But despite this rich cultural history, Naw San Dee, like many Kachin I spoke to, cannot imagine a viable Kachin identity that is not rooted in Christianity. “That is our entire origin story,” he said. “Without the missionaries, we would have been lost.” Dumdaw agreed. “The missionaries, or the colonizers, are such an ingrained part of our culture that they kind of created what Kachin people are today,” she said. “I could not imagine not associating the Kachin people with Christianity.”
Many Kachin homes in Myanmar hang up posters on their walls with photographs of the missionaries. The Rev. Ola Hanson’s grave in Omaha, Nebraska, is decorated with two traditional Kachin manau poles, and is a regular pilgrimage stop for Kachin visiting the United States, who will take photos with the grave of the man they credit with bringing them their faith.
For younger Kachin Americans, this emphasis can seem misplaced. “We idolize white people,” Bura Jap, the Peace Corps volunteer, said. “Every time we have Kachin camp, or whatever, they’ll do a whole back story on the missionaries and how they came and what they did, and obviously I’m grateful to them because otherwise we wouldn’t have the faith, but sometimes it’s confusing if we’re worshipping God or just putting the missionaries on a pedestal.”
For Jap, growing up in Jacksonville, Florida, the cultural purpose of Kachin church felt counter to the purpose of church in general, and the ethnic emphasis of Kachin Church sometimes got in the way of spiritual progression. “When my sister and I started going more to First Baptist Church and learning more about the gospel and what it means to be a Christian and what it means to be saved, that’s when these two identities started to split for me,” she said, of her Kachin and Christian identities. “For me, going to church is about finding God and building my faith, and 80 percent of the time I went to Kachin church, the stories I would hear would be military victory stories, where we had only so many men, and the Burmese army was after us, and then we somehow beat them in battle with the help of God, or stories about the suffering in the refugee camps.”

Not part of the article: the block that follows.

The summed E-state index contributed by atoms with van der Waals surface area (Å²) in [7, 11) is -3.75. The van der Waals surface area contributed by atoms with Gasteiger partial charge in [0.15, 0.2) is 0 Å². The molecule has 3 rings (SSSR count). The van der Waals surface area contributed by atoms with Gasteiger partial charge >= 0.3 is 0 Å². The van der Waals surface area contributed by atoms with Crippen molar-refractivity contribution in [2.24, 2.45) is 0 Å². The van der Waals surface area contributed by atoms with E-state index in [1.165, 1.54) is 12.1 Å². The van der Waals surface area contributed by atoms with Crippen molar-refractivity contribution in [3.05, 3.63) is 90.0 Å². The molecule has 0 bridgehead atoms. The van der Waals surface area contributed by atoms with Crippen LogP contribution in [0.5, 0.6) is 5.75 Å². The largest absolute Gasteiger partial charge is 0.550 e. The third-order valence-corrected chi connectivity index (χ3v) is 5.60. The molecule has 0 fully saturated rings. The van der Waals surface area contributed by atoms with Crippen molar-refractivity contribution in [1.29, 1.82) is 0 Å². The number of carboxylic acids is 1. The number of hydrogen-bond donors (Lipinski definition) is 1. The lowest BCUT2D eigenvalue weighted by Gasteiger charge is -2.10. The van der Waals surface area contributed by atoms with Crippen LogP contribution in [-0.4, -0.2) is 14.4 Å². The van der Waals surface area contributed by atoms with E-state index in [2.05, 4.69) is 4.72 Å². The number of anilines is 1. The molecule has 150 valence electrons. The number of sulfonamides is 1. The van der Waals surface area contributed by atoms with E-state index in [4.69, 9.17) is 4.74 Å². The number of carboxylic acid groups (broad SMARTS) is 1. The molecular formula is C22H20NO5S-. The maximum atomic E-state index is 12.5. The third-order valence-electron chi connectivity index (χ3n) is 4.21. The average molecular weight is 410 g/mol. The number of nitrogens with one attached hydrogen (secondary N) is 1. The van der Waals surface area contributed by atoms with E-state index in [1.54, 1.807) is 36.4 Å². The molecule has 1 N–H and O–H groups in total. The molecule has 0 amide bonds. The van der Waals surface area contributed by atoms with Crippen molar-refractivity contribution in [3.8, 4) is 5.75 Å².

Jap doesn’t discredit the significance of these stories, which establish ethnic pride and instilled within her a sense of solidarity with other Kachins. Her work now in Myanmar among other ethnic minorities has put into perspective the ways in which her Kachin identity feels much more stable than her American identity.
“That whole experience made me realize how important hearing my own language is, and how good it makes me feel to be heard in my own language,” Jap said. “It’s just knowing I belong to a group. A small group, and we have our own culture, and our own language, and a shared past, and a location where we all came from. And it makes me feel unique, that I’m part of this.”
Shira Telushkin is a religion reporter based in New York, and a recent graduate of Harvard Divinity School, where she studied ancient Christian monasticism. Her writing focuses on global religious trends, pop culture, and the intersection of fashion and theology. She also writes a weekly Jewish advice column for Tablet Magazine, called Thou Shalt.